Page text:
And Breivik specifically denied that he was a religious Christian, caring nothing for God and Christ:
“If you have a personal relationship with Jesus Christ and God then you are a religious Christian. Myself and many more like me do not necessarily have a personal relationship with Jesus Christ and God. We do however believe in Christianity as a cultural, social, identity and moral platform. This makes us Christian.”
In fact, Breivik is clearly a believer in evolution. In a section of his ‘manifesto’ deploring “race-mixing”, he refers to “Nordic/European” features (i.e. blue eyes and blond hair like his own) as “rare characteristics that have been acquired through an evolutionary process which has taken more than 1 million years.”
Elsewhere, in the context of his own destiny after death, he makes the proviso “if there is a God”. This is the proviso of an agnostic, not a Christian. So it seems that he was nothing more than a ‘cultural Christian’. Even the strident anti-Christian Richard Dawkins said of himself: “I’m a cultural Christian in the same way many of my friends call themselves cultural Jews or cultural Muslims.”
Also, Dawkins’ fellow atheistic propagandist Sam Harris admitted on his blog1 (another hostile witness):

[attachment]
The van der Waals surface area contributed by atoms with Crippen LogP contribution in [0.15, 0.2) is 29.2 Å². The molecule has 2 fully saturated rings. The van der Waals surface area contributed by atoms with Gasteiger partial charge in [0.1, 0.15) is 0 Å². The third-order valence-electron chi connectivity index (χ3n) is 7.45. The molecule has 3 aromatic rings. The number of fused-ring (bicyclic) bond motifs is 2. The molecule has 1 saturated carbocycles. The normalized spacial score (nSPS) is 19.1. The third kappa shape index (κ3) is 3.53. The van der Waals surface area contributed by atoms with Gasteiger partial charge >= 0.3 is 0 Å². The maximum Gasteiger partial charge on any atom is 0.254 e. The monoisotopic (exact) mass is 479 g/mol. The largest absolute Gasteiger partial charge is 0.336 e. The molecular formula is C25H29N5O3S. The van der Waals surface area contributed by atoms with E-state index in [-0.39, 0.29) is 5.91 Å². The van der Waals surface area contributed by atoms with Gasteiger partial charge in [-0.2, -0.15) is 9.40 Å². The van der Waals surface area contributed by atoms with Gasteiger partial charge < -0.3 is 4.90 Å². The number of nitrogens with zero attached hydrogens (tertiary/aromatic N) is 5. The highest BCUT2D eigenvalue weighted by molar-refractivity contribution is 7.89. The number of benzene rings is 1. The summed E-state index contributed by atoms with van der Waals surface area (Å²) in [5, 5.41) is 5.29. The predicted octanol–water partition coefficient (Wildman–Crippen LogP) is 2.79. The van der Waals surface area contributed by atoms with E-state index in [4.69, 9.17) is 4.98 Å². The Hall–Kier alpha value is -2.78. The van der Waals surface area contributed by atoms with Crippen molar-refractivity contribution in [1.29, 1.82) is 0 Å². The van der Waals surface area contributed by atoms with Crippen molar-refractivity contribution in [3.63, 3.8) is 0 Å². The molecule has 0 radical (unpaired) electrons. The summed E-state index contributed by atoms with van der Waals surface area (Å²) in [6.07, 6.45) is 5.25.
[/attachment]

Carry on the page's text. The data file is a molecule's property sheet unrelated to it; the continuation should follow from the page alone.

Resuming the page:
“It has been widely reported that Breivik is a “Christian fundamentalist”. Having read parts of his 1500-page manifesto (2083: A European Declaration of Independence2), I must say that I have my doubts. These do not appear to be the ruminations of an especially committed Christian:I’m not going to pretend I’m a very religious person as that would be a lie. I’ve always been very pragmatic and influenced by my secular surroundings and environment. In the past, I remember I used to think; “Religion is a crutch for weak people. What is the point in believing in a higher power if you have confidence in yourself!? Pathetic.”Perhaps this is true for many cases. Religion is a crutch for many weak people and many embrace religion for self serving reasons as a source for drawing mental strength (to feed their weak emotional state f example during illness, death, poverty etc.). Since I am not a hypocrite, I’ll say directly that this is my agenda as well. However, I have not yet felt the need to ask God for strength, yet … But I’m pretty sure I will pray to God as I’m rushing through my city, guns blazing, with 100 armed system protectors pursuing me with the intention to stop and/or kill. I know there is a 80%+ chance I am going to die during the operation as I have no intention to surrender to them until I have completed all three primary objectives AND the bonus mission. When I initiate (providing I haven’t been apprehended before then), there is a 70% chance that I will complete the first objective, 40% for the second, 20% for the third and less than 5% chance that I will be able to complete the bonus mission. It is likely that I will pray to God for strength at one point during that operation, as I think most people in that situation would ….If praying will act as an additional mental boost/soothing it is the pragmatical thing to do. I guess I will find out… If there is a God I will be allowed to enter heaven as all other martyrs for the Church in the past. (p. 1344)